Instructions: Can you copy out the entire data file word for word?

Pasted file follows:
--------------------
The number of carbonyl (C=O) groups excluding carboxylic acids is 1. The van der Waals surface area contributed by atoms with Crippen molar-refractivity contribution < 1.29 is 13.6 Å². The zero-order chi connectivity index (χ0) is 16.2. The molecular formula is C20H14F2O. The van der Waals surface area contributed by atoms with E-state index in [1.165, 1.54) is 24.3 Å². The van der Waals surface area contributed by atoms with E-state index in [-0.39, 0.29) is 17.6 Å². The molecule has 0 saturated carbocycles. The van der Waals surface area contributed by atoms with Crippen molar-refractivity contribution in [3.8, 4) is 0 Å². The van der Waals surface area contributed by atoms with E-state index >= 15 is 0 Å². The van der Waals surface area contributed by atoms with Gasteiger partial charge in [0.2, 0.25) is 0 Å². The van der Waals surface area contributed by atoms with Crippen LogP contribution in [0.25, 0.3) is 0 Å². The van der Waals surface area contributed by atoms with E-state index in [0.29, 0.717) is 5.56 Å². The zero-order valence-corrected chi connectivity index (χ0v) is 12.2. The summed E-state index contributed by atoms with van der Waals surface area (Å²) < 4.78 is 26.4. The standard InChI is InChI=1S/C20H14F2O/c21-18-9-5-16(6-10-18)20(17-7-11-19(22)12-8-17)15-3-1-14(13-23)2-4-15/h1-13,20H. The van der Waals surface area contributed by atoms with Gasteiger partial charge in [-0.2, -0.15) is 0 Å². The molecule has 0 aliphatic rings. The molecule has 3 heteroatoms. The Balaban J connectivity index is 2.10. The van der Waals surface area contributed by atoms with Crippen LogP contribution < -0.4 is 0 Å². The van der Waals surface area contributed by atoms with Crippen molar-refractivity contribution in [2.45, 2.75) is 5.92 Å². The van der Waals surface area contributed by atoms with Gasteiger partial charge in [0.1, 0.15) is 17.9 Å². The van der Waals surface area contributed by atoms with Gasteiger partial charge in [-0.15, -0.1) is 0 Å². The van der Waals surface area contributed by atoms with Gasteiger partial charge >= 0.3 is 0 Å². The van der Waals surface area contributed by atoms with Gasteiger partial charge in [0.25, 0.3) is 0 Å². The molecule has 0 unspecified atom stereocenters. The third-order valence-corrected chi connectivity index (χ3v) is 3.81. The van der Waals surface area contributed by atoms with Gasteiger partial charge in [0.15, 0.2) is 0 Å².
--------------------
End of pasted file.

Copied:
The number of carbonyl (C=O) groups excluding carboxylic acids is 1. The van der Waals surface area contributed by atoms with Crippen molar-refractivity contribution < 1.29 is 13.6 Å². The zero-order chi connectivity index (χ0) is 16.2. The molecular formula is C20H14F2O. The van der Waals surface area contributed by atoms with E-state index in [1.165, 1.54) is 24.3 Å². The van der Waals surface area contributed by atoms with E-state index in [-0.39, 0.29) is 17.6 Å². The molecule has 0 saturated carbocycles. The van der Waals surface area contributed by atoms with Crippen molar-refractivity contribution in [3.8, 4) is 0 Å². The van der Waals surface area contributed by atoms with E-state index >= 15 is 0 Å². The van der Waals surface area contributed by atoms with Gasteiger partial charge in [0.2, 0.25) is 0 Å². The van der Waals surface area contributed by atoms with Crippen LogP contribution in [0.25, 0.3) is 0 Å². The van der Waals surface area contributed by atoms with E-state index in [0.29, 0.717) is 5.56 Å². The zero-order valence-corrected chi connectivity index (χ0v) is 12.2. The summed E-state index contributed by atoms with van der Waals surface area (Å²) < 4.78 is 26.4. The standard InChI is InChI=1S/C20H14F2O/c21-18-9-5-16(6-10-18)20(17-7-11-19(22)12-8-17)15-3-1-14(13-23)2-4-15/h1-13,20H. The van der Waals surface area contributed by atoms with Gasteiger partial charge in [-0.2, -0.15) is 0 Å². The molecule has 0 aliphatic rings. The molecule has 3 heteroatoms. The Balaban J connectivity index is 2.10. The van der Waals surface area contributed by atoms with Crippen LogP contribution < -0.4 is 0 Å². The van der Waals surface area contributed by atoms with Crippen molar-refractivity contribution in [2.45, 2.75) is 5.92 Å². The van der Waals surface area contributed by atoms with Gasteiger partial charge in [0.1, 0.15) is 17.9 Å². The van der Waals surface area contributed by atoms with Gasteiger partial charge in [-0.15, -0.1) is 0 Å². The van der Waals surface area contributed by atoms with Gasteiger partial charge >= 0.3 is 0 Å². The van der Waals surface area contributed by atoms with Gasteiger partial charge in [0.25, 0.3) is 0 Å². The molecule has 0 unspecified atom stereocenters. The third-order valence-corrected chi connectivity index (χ3v) is 3.81. The van der Waals surface area contributed by atoms with Gasteiger partial charge in [0.15, 0.2) is 0 Å².